By Kevin Coughlin
Morristown is Morris County’s hub for social services and halfway houses.
But four decades ago, Mrs. Wilson’s Treatment Center for Women was a hard sell to the community.
Margret Brady did the selling.
Hundreds of women have received a second chance as a result. This week, the nonprofit halfway house thanked the former councilwoman for her advocacy, at a benefit in the Kellogg Club.
“It was very forward-thinking, 40 years ago, for a woman to advocate for a halfway house,” said Barbara Colie, president of Mrs. Wilson’s.
Named for Lois Wilson, wife of the founder of Alcoholics Anonymous, Mrs. Wilson’s operates two homes in Morristown that help women of all ages ease back into the mainstream after completing treatment for substance abuse.
The transitional facilities can accommodate up to 24 women, who receive counseling, encouragement and job training in a safe environment for six- to eight months, until they are ready to fully re-enter society.
Right from the start, Brady had a soft spot for Mrs. Wilson’s.
“My mother was an alcoholic,” she recounted. “When I grew up, you kept women alcoholics a dark secret. I spent from the time I was four or five lying why my mother wasn’t there. I always said she was ‘ironing.'”
Brady said she understands her mother’s demons–and appreciates how clients of Mrs. Wilson’s must fear having their dark secrets revealed.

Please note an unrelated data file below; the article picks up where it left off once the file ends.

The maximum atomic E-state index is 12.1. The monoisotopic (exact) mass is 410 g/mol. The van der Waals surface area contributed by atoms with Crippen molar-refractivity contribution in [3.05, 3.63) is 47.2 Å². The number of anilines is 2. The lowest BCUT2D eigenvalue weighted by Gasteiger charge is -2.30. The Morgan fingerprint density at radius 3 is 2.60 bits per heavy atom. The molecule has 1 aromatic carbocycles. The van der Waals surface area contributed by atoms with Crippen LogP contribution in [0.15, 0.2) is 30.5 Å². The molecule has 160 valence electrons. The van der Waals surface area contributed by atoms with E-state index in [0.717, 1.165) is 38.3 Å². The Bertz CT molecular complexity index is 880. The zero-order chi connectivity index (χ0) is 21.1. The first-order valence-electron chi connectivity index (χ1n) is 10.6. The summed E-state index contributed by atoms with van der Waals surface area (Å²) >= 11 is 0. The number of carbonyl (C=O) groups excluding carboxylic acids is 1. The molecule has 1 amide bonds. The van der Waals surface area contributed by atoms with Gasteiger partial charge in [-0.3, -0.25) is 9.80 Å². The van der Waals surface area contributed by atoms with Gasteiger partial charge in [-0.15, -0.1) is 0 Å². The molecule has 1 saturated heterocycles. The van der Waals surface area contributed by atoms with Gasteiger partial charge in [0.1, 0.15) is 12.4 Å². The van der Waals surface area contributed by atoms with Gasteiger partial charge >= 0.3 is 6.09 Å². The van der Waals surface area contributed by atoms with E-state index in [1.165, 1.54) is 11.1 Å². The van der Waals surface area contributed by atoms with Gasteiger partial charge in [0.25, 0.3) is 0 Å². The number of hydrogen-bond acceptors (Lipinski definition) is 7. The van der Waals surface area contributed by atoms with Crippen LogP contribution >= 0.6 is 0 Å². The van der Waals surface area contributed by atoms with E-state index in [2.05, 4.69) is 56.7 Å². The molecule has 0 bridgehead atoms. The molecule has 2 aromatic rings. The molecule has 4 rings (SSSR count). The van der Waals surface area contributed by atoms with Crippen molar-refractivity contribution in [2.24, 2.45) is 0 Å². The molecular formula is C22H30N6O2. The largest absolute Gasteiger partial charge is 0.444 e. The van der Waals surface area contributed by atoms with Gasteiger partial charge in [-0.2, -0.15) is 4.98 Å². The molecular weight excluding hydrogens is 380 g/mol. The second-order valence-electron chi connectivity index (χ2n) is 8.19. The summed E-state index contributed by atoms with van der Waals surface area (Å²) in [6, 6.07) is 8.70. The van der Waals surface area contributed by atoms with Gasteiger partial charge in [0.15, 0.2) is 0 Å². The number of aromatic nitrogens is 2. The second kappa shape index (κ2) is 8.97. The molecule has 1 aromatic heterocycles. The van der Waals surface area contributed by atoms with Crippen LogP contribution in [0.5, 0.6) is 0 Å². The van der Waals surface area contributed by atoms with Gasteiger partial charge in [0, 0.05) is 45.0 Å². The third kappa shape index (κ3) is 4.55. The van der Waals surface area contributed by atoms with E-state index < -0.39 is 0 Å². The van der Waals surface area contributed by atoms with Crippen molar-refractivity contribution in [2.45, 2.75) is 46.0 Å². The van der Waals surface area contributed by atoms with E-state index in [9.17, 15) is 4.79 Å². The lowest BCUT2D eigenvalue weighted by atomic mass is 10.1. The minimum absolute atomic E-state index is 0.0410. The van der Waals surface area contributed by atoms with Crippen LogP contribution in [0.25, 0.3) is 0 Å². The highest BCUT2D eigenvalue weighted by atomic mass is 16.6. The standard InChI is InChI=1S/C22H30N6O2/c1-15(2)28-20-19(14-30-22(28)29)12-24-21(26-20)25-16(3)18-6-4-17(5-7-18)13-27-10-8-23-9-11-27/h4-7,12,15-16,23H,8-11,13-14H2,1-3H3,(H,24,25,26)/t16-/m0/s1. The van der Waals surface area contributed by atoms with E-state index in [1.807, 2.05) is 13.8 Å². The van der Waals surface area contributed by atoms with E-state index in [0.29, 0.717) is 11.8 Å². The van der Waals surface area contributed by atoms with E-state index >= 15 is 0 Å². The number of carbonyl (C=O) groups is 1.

“We were illegal German immigrants” living in constant fear of deportation, Brady said. “My mother lost contact with her family. Her father was killed. It drove her to drink.”
Mrs. Wilson’s “was one of the first projects I worked on when I came to town,” she said, remembering her early days on the council.
Brady also founded the town Historic Preservation Commission and chaired a long-range planning committee, and she still serves on the Morristown Parking Authority and the Passaic River Coalition. She also writes occasionally for MorristownGreen.com.
‘OUR DOORS ARE ALWAYS OPEN’
Tuesday’s Kellogg Club soiree was anticipated to raise about $45,000, said Mrs. Wilson’s Executive Director Michelle Reyes. The organization subsists on a mix of grants and contributions.
“We provide compassionate, dedicated services for this community,” Reyes said. “Our doors are always open.”
The need for such services is huge, she said. Opiates — from pain killers to heroin — have replaced alcohol as the drug of choice for 70 percent of the ladies who come through the program now.
About half of Mrs. Wilson’s clients manage to stay clean after they leave, Reyes said.
Tuesday’s honorees included the Willets Foundation and David Ellis Events, which has donated nearly $1 million of production- and catering support to Mrs. Wilson’s and numerous other charities.
“Our mom was an alcoholic. So Mrs. Wilson’s is very near and dear to our hearts,” said Chad Ellis Peters, a board member for the nonprofit who was recognized along with his brothers, Jonathan David Peters and Ryan Peters.
It’s inspiring to see “beaten down” women emerge from Mrs. Wilson’s with dramatically improved lives, Chad Peters said. The agency is small enough “where you can make a real difference.”
Mayor Tim Dougherty, the event’s honorary chairman, described Marge Brady as “my second mother” and praised Mrs. Wilson’s for its role in the war on substance abuse–a war that is taking a stark turn.
“Heroin is the No. 1 killer right now in our community, if not in the nation,” the Mayor said.
His wife, Mary Dougherty, serves on the board of Mrs. Wilson’s, one of the lower-profile nonprofits in town.
“For a long time, we flew under the radar,” Mary Dougherty said. “But we’re learning the community wants to support us in a bigger way.”
One place to start is the rickety back porch of Mrs. Wilson’s main house. A collection is under way to replace it.